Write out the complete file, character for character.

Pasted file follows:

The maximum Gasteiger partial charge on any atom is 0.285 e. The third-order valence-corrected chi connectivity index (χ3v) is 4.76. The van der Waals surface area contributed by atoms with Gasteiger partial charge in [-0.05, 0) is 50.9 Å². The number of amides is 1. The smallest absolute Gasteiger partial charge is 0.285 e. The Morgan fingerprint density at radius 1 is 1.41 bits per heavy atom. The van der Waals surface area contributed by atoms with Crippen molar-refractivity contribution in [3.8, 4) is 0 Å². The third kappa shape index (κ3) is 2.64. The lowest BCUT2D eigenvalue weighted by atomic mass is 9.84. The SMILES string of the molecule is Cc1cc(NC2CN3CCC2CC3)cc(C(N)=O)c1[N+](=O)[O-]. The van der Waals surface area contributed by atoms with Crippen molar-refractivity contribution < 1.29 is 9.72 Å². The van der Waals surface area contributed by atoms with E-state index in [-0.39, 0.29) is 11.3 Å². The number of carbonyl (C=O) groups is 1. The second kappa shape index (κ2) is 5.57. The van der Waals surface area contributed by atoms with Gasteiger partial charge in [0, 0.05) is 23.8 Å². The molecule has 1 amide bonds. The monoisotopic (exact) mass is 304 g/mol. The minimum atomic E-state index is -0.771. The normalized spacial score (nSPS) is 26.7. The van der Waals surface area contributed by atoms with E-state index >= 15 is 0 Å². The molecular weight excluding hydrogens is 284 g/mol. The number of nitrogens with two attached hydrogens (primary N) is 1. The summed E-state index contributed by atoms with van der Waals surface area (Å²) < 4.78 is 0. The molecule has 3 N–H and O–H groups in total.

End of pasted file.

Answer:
The maximum Gasteiger partial charge on any atom is 0.285 e. The third-order valence-corrected chi connectivity index (χ3v) is 4.76. The van der Waals surface area contributed by atoms with Gasteiger partial charge in [-0.05, 0) is 50.9 Å². The number of amides is 1. The smallest absolute Gasteiger partial charge is 0.285 e. The Morgan fingerprint density at radius 1 is 1.41 bits per heavy atom. The van der Waals surface area contributed by atoms with Crippen molar-refractivity contribution in [3.8, 4) is 0 Å². The third kappa shape index (κ3) is 2.64. The lowest BCUT2D eigenvalue weighted by atomic mass is 9.84. The SMILES string of the molecule is Cc1cc(NC2CN3CCC2CC3)cc(C(N)=O)c1[N+](=O)[O-]. The van der Waals surface area contributed by atoms with Crippen molar-refractivity contribution < 1.29 is 9.72 Å². The van der Waals surface area contributed by atoms with E-state index in [-0.39, 0.29) is 11.3 Å². The number of carbonyl (C=O) groups is 1. The second kappa shape index (κ2) is 5.57. The van der Waals surface area contributed by atoms with Gasteiger partial charge in [0, 0.05) is 23.8 Å². The molecule has 1 amide bonds. The monoisotopic (exact) mass is 304 g/mol. The minimum atomic E-state index is -0.771. The normalized spacial score (nSPS) is 26.7. The van der Waals surface area contributed by atoms with E-state index >= 15 is 0 Å². The molecular weight excluding hydrogens is 284 g/mol. The number of nitrogens with two attached hydrogens (primary N) is 1. The summed E-state index contributed by atoms with van der Waals surface area (Å²) < 4.78 is 0. The molecule has 3 N–H and O–H groups in total.